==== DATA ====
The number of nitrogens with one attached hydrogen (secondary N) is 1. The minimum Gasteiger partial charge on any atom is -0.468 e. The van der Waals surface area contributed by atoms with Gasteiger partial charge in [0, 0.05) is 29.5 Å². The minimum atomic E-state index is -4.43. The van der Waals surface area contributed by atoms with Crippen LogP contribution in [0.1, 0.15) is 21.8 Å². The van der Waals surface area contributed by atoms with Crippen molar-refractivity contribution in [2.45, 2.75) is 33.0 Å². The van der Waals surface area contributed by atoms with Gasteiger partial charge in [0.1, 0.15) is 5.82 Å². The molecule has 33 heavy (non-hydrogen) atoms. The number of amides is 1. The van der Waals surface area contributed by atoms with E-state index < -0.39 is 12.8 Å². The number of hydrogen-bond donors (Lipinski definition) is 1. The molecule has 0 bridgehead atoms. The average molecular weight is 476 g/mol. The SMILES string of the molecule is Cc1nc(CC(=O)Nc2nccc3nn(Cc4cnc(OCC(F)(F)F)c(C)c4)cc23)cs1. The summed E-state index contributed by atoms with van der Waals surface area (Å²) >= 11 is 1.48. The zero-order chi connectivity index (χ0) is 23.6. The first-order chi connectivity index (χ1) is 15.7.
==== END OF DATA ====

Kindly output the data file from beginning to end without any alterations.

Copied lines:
The number of nitrogens with one attached hydrogen (secondary N) is 1. The minimum Gasteiger partial charge on any atom is -0.468 e. The van der Waals surface area contributed by atoms with Gasteiger partial charge in [0, 0.05) is 29.5 Å². The minimum atomic E-state index is -4.43. The van der Waals surface area contributed by atoms with Crippen LogP contribution in [0.1, 0.15) is 21.8 Å². The van der Waals surface area contributed by atoms with Crippen molar-refractivity contribution in [2.45, 2.75) is 33.0 Å². The van der Waals surface area contributed by atoms with Gasteiger partial charge in [0.1, 0.15) is 5.82 Å². The molecule has 33 heavy (non-hydrogen) atoms. The number of amides is 1. The van der Waals surface area contributed by atoms with E-state index < -0.39 is 12.8 Å². The number of hydrogen-bond donors (Lipinski definition) is 1. The molecule has 0 bridgehead atoms. The average molecular weight is 476 g/mol. The SMILES string of the molecule is Cc1nc(CC(=O)Nc2nccc3nn(Cc4cnc(OCC(F)(F)F)c(C)c4)cc23)cs1. The summed E-state index contributed by atoms with van der Waals surface area (Å²) >= 11 is 1.48. The zero-order chi connectivity index (χ0) is 23.6. The first-order chi connectivity index (χ1) is 15.7.